Ten Things to Look For in a Pre-school

When we think of sending our kids to school for the first time, we want them to be in safe, loving and caring hands. But the fact that most schools are out there only for money makes things complicated. What the schools say and show to parents differs quite a lot from what actually happens inside. So what do we do?

I have been there, made my mistakes and learnt from them. Here are my few cents, based on my own experiences, to help you choose a good pre-school/play-school for your kid.

  1. Management vs Teaching Staff - Please understand that almost all schools have a management person/team whose primary role is to interact with the parents, attract them and get the fees. These folks are very good at people skills. They will speak what you want to listen. So don't take them at their face value. Don't make an image of the school and the teaching staff based on what they say.

    Insist on talking with teachers - particularly the teacher who will be assigned to your kid. The connection between child and teacher is more important than anything else. Does she comes across as a friendly and loving person? Ask her about her current class, the challenges she faces, etc. She should be able to speak about individual students' strengths and weaknesses and be well informed of their background, interests, likes and dislikes. Ask her how discipline issues are handled when conflicts occur or problem behaviours arise. Teachers should show empathy as children experience the ups and downs of a typical day.

    In our case, we made the mistake of admitting our child without meeting the teacher. When we finally got to meet her after 2 months, in the first ever PTM, we instantly knew how harsh and bossy she could be with kids. Kids were trying to run away from her and she did not even know what is the mother tongue of our kid! It was apparent that she did not find it necessary to make any connection with the kids.

  2. Settling In Period - If mother accompanies a child into the school for first few days, it will make the transition easy for the child. Ask the school whether mother is allowed inside the school at least for a day or two. A sensitive school should allow this.

    In our case, we had been told by the management that mother can be there with the child for a week but they backtracked later and did not allow parents inside (not even on the first day). So its advisable to take this in written beforehand or at least make it very clear.

  3. Transport charges - If you are taking up the transport facility (van/bus), be sure to ask the fees and inspect the vehicle before admitting your kid. Some schools don't own the transport themselves and rely on private vans. In such cases talk to the van person about the fees, the approximate pick up and drop time for your kid, the attendant and safety measures, etc.

    In our case, we talked with the van person after admitting our kid to school and found out then that the actual van charges are 2.5 times more than what the management had told us!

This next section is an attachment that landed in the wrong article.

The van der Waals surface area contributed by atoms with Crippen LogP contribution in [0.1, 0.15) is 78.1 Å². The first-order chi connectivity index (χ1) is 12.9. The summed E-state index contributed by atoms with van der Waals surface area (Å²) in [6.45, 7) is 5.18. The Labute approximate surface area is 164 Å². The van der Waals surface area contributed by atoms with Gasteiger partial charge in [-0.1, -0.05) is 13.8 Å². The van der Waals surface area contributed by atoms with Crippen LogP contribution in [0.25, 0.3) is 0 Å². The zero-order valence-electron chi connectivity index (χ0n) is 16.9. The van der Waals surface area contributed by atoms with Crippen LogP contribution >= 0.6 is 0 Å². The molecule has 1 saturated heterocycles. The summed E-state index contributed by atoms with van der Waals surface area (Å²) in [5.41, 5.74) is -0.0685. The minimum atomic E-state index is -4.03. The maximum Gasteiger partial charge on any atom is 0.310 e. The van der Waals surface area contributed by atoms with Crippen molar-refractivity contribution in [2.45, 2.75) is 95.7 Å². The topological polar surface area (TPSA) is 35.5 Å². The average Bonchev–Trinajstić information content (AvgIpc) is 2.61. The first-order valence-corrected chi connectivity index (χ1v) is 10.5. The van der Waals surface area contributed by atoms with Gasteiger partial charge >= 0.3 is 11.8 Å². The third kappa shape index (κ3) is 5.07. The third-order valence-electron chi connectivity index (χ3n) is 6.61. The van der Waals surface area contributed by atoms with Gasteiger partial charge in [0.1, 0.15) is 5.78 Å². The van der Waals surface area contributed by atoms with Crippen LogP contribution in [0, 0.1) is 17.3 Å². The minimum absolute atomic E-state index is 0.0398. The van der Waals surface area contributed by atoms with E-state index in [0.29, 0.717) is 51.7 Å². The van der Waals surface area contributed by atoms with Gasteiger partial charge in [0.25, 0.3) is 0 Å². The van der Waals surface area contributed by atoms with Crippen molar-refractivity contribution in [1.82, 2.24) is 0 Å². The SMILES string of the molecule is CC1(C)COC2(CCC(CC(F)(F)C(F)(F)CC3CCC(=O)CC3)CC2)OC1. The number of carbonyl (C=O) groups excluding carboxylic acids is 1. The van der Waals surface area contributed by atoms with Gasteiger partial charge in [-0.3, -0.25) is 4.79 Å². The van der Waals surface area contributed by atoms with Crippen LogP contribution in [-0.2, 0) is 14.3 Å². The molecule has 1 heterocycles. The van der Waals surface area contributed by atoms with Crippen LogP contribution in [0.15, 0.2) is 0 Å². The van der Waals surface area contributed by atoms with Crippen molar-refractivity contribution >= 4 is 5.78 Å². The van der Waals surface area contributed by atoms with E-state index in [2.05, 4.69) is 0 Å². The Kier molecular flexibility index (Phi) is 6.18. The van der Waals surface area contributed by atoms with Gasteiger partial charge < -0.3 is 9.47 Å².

4. Security - Have a look around the campus. Get to know how many male staff are there and how security of kids is handled.

  5. Language issues - Its difficult for a child to feel comfortable in school when all he hears is a foreign language. Though it cannot be helped much in a multi-lingual city like Bangalore, you should at least know what is the mother tongue of all ayahs and all teachers and what is the language they use in routine and does any of them has a partial knowledge of your mother tongue. The best we can do to avoid this problem is to talk in English at home using small sentences so that the child can pick up words and the structure.

  6. Proximity from your home - You need to consider the travel time for pick up and drop of your child and take into account the traffic issues. Most schools start at around 9 - 9:30 a.m. which is the peak traffic time.

  7. Food - Ask how are they going to handle food. What if the child is not eating himself - will they try something so as to make him eat? Its a sensitive issue for parents and a difficult one for schools to handle. I have heard from friends working in schools that schools usually throw most of the leftover food from the tiffin so that mothers don't come and complain to them.

  8. Philosophy - Take time to understand the different philosophies on which schools are run. Make a judgement based on your child's needs and nature.

  9. Extra fees round the year - Be very clear in that they don’t ask any extra fees for outdoor trip or such activities.

  10. Don't get stuck - Last but the most important point. Preschool does not have to be a life-time sentence. If the school does not match up to your expectations, always keep the option of changing schools open in your mind.

Category: schools